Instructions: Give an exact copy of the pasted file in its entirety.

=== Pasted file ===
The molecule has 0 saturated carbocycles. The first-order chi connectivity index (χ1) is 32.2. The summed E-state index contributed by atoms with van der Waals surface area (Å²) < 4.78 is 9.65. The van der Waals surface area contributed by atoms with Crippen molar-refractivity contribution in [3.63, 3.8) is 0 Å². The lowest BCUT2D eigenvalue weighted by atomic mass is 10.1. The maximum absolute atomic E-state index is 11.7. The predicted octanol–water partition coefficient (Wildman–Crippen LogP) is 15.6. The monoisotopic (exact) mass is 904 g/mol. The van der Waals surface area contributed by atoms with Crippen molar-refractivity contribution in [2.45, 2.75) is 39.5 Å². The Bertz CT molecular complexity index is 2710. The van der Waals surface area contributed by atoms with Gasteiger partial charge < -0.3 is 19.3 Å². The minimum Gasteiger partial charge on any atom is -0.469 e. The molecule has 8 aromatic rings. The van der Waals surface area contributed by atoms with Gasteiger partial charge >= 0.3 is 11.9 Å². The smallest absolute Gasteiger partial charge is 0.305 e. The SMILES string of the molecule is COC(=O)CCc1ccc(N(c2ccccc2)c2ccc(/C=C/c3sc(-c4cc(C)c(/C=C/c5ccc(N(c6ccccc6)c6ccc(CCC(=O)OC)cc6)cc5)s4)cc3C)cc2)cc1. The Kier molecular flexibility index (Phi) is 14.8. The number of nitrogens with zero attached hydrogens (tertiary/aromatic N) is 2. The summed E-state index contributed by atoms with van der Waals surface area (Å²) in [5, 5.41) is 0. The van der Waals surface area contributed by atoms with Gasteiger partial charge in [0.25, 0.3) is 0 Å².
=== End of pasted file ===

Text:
The molecule has 0 saturated carbocycles. The first-order chi connectivity index (χ1) is 32.2. The summed E-state index contributed by atoms with van der Waals surface area (Å²) < 4.78 is 9.65. The van der Waals surface area contributed by atoms with Crippen molar-refractivity contribution in [3.63, 3.8) is 0 Å². The lowest BCUT2D eigenvalue weighted by atomic mass is 10.1. The maximum absolute atomic E-state index is 11.7. The predicted octanol–water partition coefficient (Wildman–Crippen LogP) is 15.6. The monoisotopic (exact) mass is 904 g/mol. The van der Waals surface area contributed by atoms with Crippen molar-refractivity contribution in [2.45, 2.75) is 39.5 Å². The Bertz CT molecular complexity index is 2710. The van der Waals surface area contributed by atoms with Gasteiger partial charge < -0.3 is 19.3 Å². The minimum Gasteiger partial charge on any atom is -0.469 e. The molecule has 8 aromatic rings. The van der Waals surface area contributed by atoms with Gasteiger partial charge >= 0.3 is 11.9 Å². The smallest absolute Gasteiger partial charge is 0.305 e. The SMILES string of the molecule is COC(=O)CCc1ccc(N(c2ccccc2)c2ccc(/C=C/c3sc(-c4cc(C)c(/C=C/c5ccc(N(c6ccccc6)c6ccc(CCC(=O)OC)cc6)cc5)s4)cc3C)cc2)cc1. The Kier molecular flexibility index (Phi) is 14.8. The number of nitrogens with zero attached hydrogens (tertiary/aromatic N) is 2. The summed E-state index contributed by atoms with van der Waals surface area (Å²) in [5, 5.41) is 0. The van der Waals surface area contributed by atoms with Gasteiger partial charge in [0.25, 0.3) is 0 Å².